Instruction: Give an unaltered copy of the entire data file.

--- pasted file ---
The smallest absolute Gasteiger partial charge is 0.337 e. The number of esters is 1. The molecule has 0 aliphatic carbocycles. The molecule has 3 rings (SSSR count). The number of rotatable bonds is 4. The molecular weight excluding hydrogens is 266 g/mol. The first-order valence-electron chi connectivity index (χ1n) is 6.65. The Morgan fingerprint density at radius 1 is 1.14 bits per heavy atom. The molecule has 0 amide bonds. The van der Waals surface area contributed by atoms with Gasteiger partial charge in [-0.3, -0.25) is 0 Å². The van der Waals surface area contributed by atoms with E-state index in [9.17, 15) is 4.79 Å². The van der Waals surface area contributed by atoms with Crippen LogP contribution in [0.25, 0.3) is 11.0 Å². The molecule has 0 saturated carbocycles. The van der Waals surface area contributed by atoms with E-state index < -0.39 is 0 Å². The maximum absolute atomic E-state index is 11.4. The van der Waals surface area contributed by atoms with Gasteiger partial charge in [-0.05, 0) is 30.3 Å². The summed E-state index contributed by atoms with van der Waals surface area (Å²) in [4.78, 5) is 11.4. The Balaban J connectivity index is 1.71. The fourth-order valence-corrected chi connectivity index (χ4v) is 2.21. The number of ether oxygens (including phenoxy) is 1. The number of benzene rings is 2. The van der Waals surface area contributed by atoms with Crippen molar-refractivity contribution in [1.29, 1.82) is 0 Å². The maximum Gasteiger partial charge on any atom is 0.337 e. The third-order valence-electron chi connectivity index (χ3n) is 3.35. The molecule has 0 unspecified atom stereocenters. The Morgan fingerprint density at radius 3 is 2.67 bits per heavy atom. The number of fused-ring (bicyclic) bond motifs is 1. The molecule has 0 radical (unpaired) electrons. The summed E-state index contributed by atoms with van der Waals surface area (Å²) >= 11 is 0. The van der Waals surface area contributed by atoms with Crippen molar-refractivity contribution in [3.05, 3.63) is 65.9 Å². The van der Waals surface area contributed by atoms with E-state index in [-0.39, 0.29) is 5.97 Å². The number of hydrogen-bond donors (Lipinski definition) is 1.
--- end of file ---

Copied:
The smallest absolute Gasteiger partial charge is 0.337 e. The number of esters is 1. The molecule has 0 aliphatic carbocycles. The molecule has 3 rings (SSSR count). The number of rotatable bonds is 4. The molecular weight excluding hydrogens is 266 g/mol. The first-order valence-electron chi connectivity index (χ1n) is 6.65. The Morgan fingerprint density at radius 1 is 1.14 bits per heavy atom. The molecule has 0 amide bonds. The van der Waals surface area contributed by atoms with Gasteiger partial charge in [-0.3, -0.25) is 0 Å². The van der Waals surface area contributed by atoms with E-state index in [9.17, 15) is 4.79 Å². The van der Waals surface area contributed by atoms with Crippen LogP contribution in [0.25, 0.3) is 11.0 Å². The molecule has 0 saturated carbocycles. The van der Waals surface area contributed by atoms with E-state index < -0.39 is 0 Å². The maximum absolute atomic E-state index is 11.4. The van der Waals surface area contributed by atoms with Gasteiger partial charge in [-0.05, 0) is 30.3 Å². The summed E-state index contributed by atoms with van der Waals surface area (Å²) in [4.78, 5) is 11.4. The Balaban J connectivity index is 1.71. The fourth-order valence-corrected chi connectivity index (χ4v) is 2.21. The number of ether oxygens (including phenoxy) is 1. The number of benzene rings is 2. The van der Waals surface area contributed by atoms with Crippen molar-refractivity contribution in [1.29, 1.82) is 0 Å². The maximum Gasteiger partial charge on any atom is 0.337 e. The third-order valence-electron chi connectivity index (χ3n) is 3.35. The molecule has 0 unspecified atom stereocenters. The Morgan fingerprint density at radius 3 is 2.67 bits per heavy atom. The number of fused-ring (bicyclic) bond motifs is 1. The molecule has 0 radical (unpaired) electrons. The summed E-state index contributed by atoms with van der Waals surface area (Å²) >= 11 is 0. The van der Waals surface area contributed by atoms with Crippen molar-refractivity contribution in [3.05, 3.63) is 65.9 Å². The van der Waals surface area contributed by atoms with E-state index in [-0.39, 0.29) is 5.97 Å². The number of hydrogen-bond donors (Lipinski definition) is 1.